Teenage Girls in Jeopardy
Winter, Metta, Human Ecology Forum
Teenage girls are at increasing risk of depression, suicide, pregnancy, eating disorders, and substance abuse. One cause, says social historian Joan Jacobs Brumberg, is the interaction between the declining age of menarche and the influences of popular culture. What's needed is a new strategy of girl advocacy.
For more than two years now, Reviving Ophelia, a clinical psychologist's warning of the dangers facing adolescent girls, has been on the New York Times bestseller list. The popularity of this much-talked about book is a sign that Americans are finally waking up to the jeopardy their daughters are in.
As well they should be, says historian Joan Jacobs Brumberg, professor of human development and Stephen J. Weiss Presidential Fellow. The evidence Brumberg points to is clear: adolescence is a dangerous time for girls growing up today. Compared with boys of the same age, adolescent girls are at greater risk of depression and suicide attempts. They are more likely to develop eating disorders, abuse drugs and alcohol, and drop out of school. Each year the educational and economic future of more than a million teenage girls is cut short by pregnancy. Shamefully, the United States has the highest teen pregnancy rate in the developed world.
Psychologists who study adolescence, including Ophelia author Mary Pipher and Harvard's Carol Gilligan, have shown that between the ages of eleven and sixteen, heretofore physically and mentally hardy girls lose their self-confidence, their self-esteem crumbles. Brumberg, who specializes both in the social history of medicine and in the history of American families, women, and adolescent girls, set out to see why.
She read hundreds of middle-class adolescent girls' diaries written from the early nineteenth century to the present to see how they described the experience of growing up. In addition, she combed the copious advice literature of the day: the writings of physicians and other women directing mothers how to raise their daughters.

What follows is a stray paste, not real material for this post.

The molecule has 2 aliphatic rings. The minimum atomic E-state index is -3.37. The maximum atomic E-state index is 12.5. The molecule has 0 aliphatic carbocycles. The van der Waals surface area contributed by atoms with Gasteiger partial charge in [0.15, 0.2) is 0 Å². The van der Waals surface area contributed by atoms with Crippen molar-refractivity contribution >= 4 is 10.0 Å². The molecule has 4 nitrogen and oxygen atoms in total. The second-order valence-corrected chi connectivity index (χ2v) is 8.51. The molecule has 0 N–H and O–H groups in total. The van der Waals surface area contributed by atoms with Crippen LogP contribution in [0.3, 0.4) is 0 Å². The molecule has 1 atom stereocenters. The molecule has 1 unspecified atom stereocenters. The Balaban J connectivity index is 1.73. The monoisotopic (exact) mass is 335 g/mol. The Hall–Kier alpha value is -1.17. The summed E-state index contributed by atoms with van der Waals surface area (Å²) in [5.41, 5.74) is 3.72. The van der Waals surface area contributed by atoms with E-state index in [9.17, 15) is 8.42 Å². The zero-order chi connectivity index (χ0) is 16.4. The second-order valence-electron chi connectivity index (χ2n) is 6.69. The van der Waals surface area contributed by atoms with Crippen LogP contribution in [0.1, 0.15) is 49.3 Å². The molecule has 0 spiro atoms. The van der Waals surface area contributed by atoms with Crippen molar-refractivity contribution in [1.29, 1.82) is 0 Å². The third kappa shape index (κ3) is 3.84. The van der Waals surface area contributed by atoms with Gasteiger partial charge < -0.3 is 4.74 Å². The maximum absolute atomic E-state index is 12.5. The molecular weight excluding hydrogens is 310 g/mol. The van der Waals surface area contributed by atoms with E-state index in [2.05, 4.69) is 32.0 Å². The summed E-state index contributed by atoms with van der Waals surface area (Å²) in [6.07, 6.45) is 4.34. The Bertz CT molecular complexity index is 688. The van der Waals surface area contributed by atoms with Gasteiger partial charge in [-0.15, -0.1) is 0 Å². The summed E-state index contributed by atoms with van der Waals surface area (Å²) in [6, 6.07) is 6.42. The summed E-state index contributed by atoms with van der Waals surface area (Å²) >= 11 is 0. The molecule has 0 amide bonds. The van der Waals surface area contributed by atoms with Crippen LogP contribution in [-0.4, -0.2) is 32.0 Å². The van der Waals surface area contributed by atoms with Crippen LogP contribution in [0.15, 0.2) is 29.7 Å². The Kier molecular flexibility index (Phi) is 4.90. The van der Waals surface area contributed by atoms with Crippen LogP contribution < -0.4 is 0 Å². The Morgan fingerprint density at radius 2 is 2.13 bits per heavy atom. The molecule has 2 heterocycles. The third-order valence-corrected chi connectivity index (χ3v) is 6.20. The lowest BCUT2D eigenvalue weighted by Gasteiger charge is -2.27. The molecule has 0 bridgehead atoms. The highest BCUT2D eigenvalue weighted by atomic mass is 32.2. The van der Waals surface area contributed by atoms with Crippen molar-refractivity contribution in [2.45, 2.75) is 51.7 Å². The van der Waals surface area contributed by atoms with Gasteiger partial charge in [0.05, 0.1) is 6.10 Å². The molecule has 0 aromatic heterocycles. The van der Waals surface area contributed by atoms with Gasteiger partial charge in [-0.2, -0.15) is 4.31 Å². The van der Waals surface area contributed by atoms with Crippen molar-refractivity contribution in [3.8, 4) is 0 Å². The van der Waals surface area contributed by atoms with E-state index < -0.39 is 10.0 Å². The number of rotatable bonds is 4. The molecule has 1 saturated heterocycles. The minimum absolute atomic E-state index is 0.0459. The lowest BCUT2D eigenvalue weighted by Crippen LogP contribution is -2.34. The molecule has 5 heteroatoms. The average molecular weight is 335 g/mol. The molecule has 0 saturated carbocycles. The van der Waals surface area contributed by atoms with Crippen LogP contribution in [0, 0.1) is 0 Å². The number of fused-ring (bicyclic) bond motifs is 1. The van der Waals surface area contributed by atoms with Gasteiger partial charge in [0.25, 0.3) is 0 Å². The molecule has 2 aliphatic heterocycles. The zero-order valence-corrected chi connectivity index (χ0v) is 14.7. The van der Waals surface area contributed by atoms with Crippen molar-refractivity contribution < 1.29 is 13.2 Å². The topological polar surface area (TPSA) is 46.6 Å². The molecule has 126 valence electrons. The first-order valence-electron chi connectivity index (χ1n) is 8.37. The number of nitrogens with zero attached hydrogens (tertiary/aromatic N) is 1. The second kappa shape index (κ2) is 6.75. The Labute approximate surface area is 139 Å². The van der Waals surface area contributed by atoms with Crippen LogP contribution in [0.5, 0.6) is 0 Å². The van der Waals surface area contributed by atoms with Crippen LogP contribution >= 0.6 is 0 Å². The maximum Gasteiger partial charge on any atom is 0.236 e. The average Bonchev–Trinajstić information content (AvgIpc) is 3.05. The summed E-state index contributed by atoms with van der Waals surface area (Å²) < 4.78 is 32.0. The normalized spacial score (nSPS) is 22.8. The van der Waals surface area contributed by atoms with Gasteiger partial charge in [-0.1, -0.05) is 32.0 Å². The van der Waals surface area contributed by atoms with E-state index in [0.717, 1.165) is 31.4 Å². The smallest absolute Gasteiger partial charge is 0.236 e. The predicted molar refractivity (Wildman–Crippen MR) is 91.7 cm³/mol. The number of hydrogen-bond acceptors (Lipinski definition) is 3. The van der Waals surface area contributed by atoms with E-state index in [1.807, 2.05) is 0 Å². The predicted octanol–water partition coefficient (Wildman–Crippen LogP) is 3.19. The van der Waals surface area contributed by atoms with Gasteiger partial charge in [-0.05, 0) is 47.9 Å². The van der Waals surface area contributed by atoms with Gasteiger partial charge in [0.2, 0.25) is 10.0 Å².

"When examining the factors that contribute to the crisis of confidence that Gilligan, Pipher, and others describe, the effect of biology is typically overlooked," Brumberg says. "My research strongly suggests that the declining age at menarche is central to understanding why adolescent girls are particularly vulnerable today."
It's startling to realize that when Cornell University first admitted women 100 years ago it was not that unusual for them to have not yet begun menstruating. For those sixteen- and seventeen-year-olds, sexual awakening could occur while in college. Today, for the typical girl who experiences menarche at age twelve, this hormonal (and its consequent emotional and social) upheaval begins in middle school.
In her latest book, The Body Project: An Intimate History of American Girls (Random House, 1997), Brumberg explains how this new biological timetable contributes to putting teenage girls in jeopardy.
"Although girls are healthier and mature earlier, there has been no parallel acceleration in their emotional and cognitive skills, such as the capacity to think abstractly, make judgments, or move beyond egocentric - that is, self-centered - thinking," Brumberg observes.
"Many young women today may look mature at age twelve or thirteen, but they still think in ways that are essentially childlike.
"In addition, our society makes no special effort to help girls deal with the lag between their biological and their intellectual development. Although early maturation is known to increase vulnerability to all kinds of psychological and social problems, such as depression and association with older age groups (a tendency that leads to early sexual activity as well as to drug and alcohol abuse), young women are less protected and less nurtured than they were a century ago."
In the nineteenth century, Brumberg points out, there were many more years of girlhood than teens experience today. …